Trump’s Carrier deal sets a bad precedent

The Carrier reversal is great news for the Indianapolis workers who get to keep their jobs, at least for now. But it’s a bad deal for the other Carrier workers and Indiana taxpayers.

Darron Cummings/AP
Employees walk in the Carrier Corp. plant parking lot, Wednesday, Nov. 30, 2016, in Indianapolis. Carrier and President-elect Donald Trump reached an agreement to keep nearly 1,000 jobs in Indiana.

Carrier Corporation, which makes heating and cooling equipment, announced in February that it was moving facilities to Mexico where labor costs are significantly lower than in Indianapolis. The company now appears to have negotiated a deal with President-elect Donald Trump and his Vice-President-elect, Indiana Governor Mike Pence, to keep its Indiana facility in place in exchange for millions of dollars in state tax incentives. 

Promising to keep manufacturing jobs in America if elected, candidate Trump singled out Carrier in his speeches. So, over the Thanksgiving holiday, negotiator-in-chief-elect Trump got on the phone with the chair of Carrier’s parent company, United Technologies (UTC), and said, “You gotta help us out here,” according to the Washington Post. This plea doesn’t quite match Trump’s tough campaign promise to “tax the hell out of [Carrier]” if they leave.

Trump is used to negotiating agreements, particularly over tax incentives, but he is normally taking the goodies rather than doling them out. As with other ventures, though, he’s doing it with other people’s money, in this case Hoosiers’ tax dollars. Indiana has some creative incentives like its Economic Development for a Growing Economy (EDGE) credit, which lets companies keep a share of the income taxes withheld from their employees. With the new deal, Carrier will receive $5 million in EDGE credits and $2 million in training and investment grants.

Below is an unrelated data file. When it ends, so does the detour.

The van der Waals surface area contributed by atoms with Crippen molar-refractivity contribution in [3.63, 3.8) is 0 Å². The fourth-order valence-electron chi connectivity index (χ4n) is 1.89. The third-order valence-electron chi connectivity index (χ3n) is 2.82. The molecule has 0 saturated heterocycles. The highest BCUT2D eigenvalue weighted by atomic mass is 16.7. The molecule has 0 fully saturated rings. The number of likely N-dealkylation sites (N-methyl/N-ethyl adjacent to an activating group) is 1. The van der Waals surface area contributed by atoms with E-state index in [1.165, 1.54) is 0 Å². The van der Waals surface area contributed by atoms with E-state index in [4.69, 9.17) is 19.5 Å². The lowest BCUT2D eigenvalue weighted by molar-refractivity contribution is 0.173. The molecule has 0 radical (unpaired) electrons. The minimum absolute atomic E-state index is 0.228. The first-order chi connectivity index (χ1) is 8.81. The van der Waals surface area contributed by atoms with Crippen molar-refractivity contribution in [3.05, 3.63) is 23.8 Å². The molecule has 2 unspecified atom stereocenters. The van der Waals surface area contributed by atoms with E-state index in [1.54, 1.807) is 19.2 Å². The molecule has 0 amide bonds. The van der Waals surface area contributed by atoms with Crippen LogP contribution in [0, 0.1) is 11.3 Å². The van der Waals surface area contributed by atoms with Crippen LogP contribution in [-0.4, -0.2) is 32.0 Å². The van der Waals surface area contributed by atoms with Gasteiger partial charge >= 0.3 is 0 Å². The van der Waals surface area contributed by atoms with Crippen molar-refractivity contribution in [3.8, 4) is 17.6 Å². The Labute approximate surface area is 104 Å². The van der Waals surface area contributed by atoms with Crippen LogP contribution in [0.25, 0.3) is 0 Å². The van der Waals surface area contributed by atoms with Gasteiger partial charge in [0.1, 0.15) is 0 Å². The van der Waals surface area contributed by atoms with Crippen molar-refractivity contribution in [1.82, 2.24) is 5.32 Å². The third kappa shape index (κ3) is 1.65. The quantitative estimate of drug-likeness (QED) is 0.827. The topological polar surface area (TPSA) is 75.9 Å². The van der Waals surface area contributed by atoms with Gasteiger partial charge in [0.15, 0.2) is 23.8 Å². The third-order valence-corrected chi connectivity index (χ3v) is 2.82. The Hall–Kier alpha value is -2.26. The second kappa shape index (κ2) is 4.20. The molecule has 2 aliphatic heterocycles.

On its own, this Carrier deal is unimpressive. For $7 million over 10 years, the company will retool the plant, investing about $16 million and retaining 800 jobs that were slated to move to Mexico. Not sure that’s a great return on investment and if the deal really required any new state incentives.

Carrier already received tax incentives from the state. And Carrier has already received $5.1 million for advanced manufacturing from the feds as part of the American Recovery and Reinvestment Act of 2009, which Pence voted against when he was congressman. Also, according to watchdog Good Jobs First, UTC, the parent company, has received almost $900 million in federal, state, and local grants and credits.

So the bigger question is: Are tax incentives really why Carrier stayed? They are still relocating production from Indianapolis to Mexico and one of its suppliers, United Technologies Electronic Control, also owned by UTC, is closing a plant in northern Indiana.

The reversal is great news for the Indianapolis workers who get to keep their jobs, at least for now. Manufacturing jobs pay more and usually have benefits like health care and retirement programs. But it’s a bad deal for the other Carrier workers and Indiana taxpayers. First, Governor Pence and his predecessor, Mitch Daniels, cut taxes drastically--which was supposed to spur the economy and presumably reduce the need for discretionary tax incentives. Now, all of the other companies and taxpayers will continue to pay for the incentives to keep Carrier.  

What we don’t know is what the federal government has promised by way of the yet-to-be president. But what’s worse, the Carrier deal sends a bad message to other companies in Indiana like TRW or Rexnord who’ve also announced pending closures: Trump’s plan to make the US more competitive will be negotiated one company at a time.  So line up outside Trump Tower and take a number.

This story originally appeared on TaxVox.

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